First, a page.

Author: Kristina Bradley
A recent survey of 401 Ontario real estate agents and brokers found that most agree that it is more difficult to sell a home where owners have smoked.
The survey estimates a potential loss of up to $107,000 on a home in Ontario, where the average price is currently around $369,000–or a whopping 29% loss of value.
The study found that 27% of buyers refuse to buy a home where people have smoked and more than half of respondents, 56%, said they would be less likely to purchase a home where people have smoked.
In Canada, an estimated 15% of homes have at least one regular smoker.
Of the 44% of respondents who said smoking in the home affects resale value, one-in-three said smoking in the home may lower the value by 10 to 19% and a further one-in-three said it may lower the value by 20-29%.
While not smoking in the home is the best way to avoid devaluing your resale value, here are some tips if your home already smells like cigarette smoke:
- Open windows and turn on fans. Ventilation is the first step in removing or diluting any household odor.
- Dampen a dish towel with vinegar and wave it around the room for a minute or two.
- Wash and disinfect all interior walls and hard surfaces with mild soap or other appropriate cleaning solutions or products, and rinse thoroughly. Don’t forget to clean inside cabinets, drawers and closets.
- Steam-clean upholstery using special deodorizing shampoos.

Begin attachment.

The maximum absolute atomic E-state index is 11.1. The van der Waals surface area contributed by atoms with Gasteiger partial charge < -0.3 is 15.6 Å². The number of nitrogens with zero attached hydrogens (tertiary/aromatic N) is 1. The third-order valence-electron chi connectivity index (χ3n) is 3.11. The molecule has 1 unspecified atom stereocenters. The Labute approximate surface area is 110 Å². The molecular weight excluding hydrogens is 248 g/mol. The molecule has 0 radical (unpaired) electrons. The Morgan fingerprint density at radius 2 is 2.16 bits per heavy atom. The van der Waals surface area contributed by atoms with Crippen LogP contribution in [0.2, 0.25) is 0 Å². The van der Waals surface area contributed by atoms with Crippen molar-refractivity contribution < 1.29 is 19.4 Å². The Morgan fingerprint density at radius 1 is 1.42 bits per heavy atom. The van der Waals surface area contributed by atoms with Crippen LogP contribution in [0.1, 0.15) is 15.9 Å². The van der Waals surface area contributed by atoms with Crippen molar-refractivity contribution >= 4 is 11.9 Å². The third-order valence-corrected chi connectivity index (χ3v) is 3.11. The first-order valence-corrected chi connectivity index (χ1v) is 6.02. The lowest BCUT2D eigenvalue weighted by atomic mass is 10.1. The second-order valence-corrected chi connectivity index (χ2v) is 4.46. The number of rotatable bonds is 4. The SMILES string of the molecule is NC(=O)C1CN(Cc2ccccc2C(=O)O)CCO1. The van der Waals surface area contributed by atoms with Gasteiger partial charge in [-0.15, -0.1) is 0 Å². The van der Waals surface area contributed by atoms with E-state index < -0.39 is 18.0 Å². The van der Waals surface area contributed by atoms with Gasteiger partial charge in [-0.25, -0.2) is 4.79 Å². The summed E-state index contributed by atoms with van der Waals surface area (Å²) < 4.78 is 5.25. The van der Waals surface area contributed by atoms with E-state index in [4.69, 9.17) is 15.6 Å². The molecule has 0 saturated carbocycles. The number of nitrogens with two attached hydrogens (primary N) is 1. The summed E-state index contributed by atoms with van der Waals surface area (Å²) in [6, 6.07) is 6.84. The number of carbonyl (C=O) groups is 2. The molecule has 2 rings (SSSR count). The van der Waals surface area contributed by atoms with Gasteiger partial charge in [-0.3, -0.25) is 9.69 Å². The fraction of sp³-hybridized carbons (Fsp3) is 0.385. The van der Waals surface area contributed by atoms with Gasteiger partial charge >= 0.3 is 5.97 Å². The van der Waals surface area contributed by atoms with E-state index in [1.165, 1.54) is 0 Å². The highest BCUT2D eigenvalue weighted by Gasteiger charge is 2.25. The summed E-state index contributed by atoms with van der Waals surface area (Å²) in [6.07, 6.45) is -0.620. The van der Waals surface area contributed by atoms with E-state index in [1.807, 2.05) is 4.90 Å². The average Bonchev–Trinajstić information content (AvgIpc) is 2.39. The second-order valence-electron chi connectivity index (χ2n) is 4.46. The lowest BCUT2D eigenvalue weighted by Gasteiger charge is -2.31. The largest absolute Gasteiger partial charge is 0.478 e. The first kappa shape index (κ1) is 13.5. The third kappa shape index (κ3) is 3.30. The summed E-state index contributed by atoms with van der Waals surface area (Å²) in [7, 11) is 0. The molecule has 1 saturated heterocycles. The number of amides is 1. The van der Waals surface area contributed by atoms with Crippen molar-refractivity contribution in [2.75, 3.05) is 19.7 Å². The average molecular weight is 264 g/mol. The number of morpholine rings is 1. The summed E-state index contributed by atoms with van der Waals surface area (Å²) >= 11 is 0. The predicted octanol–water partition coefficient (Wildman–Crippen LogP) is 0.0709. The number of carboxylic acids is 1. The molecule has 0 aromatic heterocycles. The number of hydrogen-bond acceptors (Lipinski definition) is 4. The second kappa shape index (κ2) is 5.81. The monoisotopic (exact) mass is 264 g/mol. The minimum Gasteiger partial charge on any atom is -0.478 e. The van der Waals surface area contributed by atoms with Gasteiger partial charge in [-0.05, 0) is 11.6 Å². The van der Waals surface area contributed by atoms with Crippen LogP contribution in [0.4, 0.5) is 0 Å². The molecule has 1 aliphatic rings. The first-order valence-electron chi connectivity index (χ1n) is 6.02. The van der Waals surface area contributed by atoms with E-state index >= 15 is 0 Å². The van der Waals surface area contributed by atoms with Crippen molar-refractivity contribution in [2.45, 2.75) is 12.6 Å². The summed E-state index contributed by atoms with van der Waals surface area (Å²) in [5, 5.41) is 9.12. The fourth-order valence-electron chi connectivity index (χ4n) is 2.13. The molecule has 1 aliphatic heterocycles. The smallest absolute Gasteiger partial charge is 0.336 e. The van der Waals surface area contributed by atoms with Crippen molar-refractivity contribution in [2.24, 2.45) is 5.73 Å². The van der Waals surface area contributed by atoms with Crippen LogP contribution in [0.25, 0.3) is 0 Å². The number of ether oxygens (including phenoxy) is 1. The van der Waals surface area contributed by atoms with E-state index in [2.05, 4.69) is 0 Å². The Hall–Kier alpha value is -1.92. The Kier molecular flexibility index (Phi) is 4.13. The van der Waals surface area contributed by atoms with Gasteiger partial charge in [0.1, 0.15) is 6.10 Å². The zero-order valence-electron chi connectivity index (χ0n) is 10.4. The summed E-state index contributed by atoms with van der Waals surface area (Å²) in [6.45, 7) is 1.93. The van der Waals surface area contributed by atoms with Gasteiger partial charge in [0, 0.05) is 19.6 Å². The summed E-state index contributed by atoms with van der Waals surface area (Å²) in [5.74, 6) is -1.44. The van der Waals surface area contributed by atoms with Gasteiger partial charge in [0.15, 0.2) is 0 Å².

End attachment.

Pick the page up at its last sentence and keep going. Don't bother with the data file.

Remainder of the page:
- Set small bowls of vinegar around the house. Similarly, set bowls filled with kitty litter or baking soda throughout the home to help absorb odors.
- Repaint surfaces to trap odor (although it may be possible for odors to gradually seep through paint barriers). A matte finish polyurethane sealant will provide good odor protection without altering the sheen of the newly repainted wall.
- Remove carpeting, as it is nearly impossible to remove smoke particles from it. Thoroughly scrub the flooring beneath before installing new carpet. If the carpet cannot be replaced, have it professionally cleaned.
- Soak blinds in a bathtub full of all-purpose cleanser, scrub thoroughly and hang to dry.
- Replace curtains or have them professionally cleaned.
- Clean or change light bulbs. In the same way that some scent diffusers rely on heat from light bulbs to disperse the aroma of the scented oil, the oily residue from nicotine and other cigarette byproducts can be dispersed throughout your living space.
- Wash windows. The heat that comes from sunshine can warm smoke-covered windows and disperse the smell throughout your house.
- Use a dry chemical sponge (also known as a dry cleaning sponge or soot sponge) to remove smoke residue from ceiling tiles, lampshades and other materials that can’t get wet.
- Replace heating and air filters, as they tend to harbor cigarette odors and other irritants.